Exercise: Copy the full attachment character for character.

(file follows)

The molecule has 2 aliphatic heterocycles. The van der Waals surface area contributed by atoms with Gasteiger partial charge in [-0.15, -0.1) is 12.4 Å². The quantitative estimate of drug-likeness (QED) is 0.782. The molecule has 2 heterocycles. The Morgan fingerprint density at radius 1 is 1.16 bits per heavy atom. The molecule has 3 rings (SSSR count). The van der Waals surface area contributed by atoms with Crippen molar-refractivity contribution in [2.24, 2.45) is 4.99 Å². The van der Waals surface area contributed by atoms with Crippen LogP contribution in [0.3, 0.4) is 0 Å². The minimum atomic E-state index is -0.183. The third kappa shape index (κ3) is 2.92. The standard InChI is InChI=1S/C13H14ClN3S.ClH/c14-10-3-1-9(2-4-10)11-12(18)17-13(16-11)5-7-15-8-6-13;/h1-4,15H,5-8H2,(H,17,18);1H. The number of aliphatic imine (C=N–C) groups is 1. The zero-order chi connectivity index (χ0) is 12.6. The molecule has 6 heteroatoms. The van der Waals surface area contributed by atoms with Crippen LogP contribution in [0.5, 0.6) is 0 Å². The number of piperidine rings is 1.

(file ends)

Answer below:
The molecule has 2 aliphatic heterocycles. The van der Waals surface area contributed by atoms with Gasteiger partial charge in [-0.15, -0.1) is 12.4 Å². The quantitative estimate of drug-likeness (QED) is 0.782. The molecule has 2 heterocycles. The Morgan fingerprint density at radius 1 is 1.16 bits per heavy atom. The molecule has 3 rings (SSSR count). The van der Waals surface area contributed by atoms with Crippen molar-refractivity contribution in [2.24, 2.45) is 4.99 Å². The van der Waals surface area contributed by atoms with Crippen LogP contribution in [0.3, 0.4) is 0 Å². The minimum atomic E-state index is -0.183. The third kappa shape index (κ3) is 2.92. The standard InChI is InChI=1S/C13H14ClN3S.ClH/c14-10-3-1-9(2-4-10)11-12(18)17-13(16-11)5-7-15-8-6-13;/h1-4,15H,5-8H2,(H,17,18);1H. The number of aliphatic imine (C=N–C) groups is 1. The zero-order chi connectivity index (χ0) is 12.6. The molecule has 6 heteroatoms. The van der Waals surface area contributed by atoms with Crippen LogP contribution in [0.5, 0.6) is 0 Å². The number of piperidine rings is 1.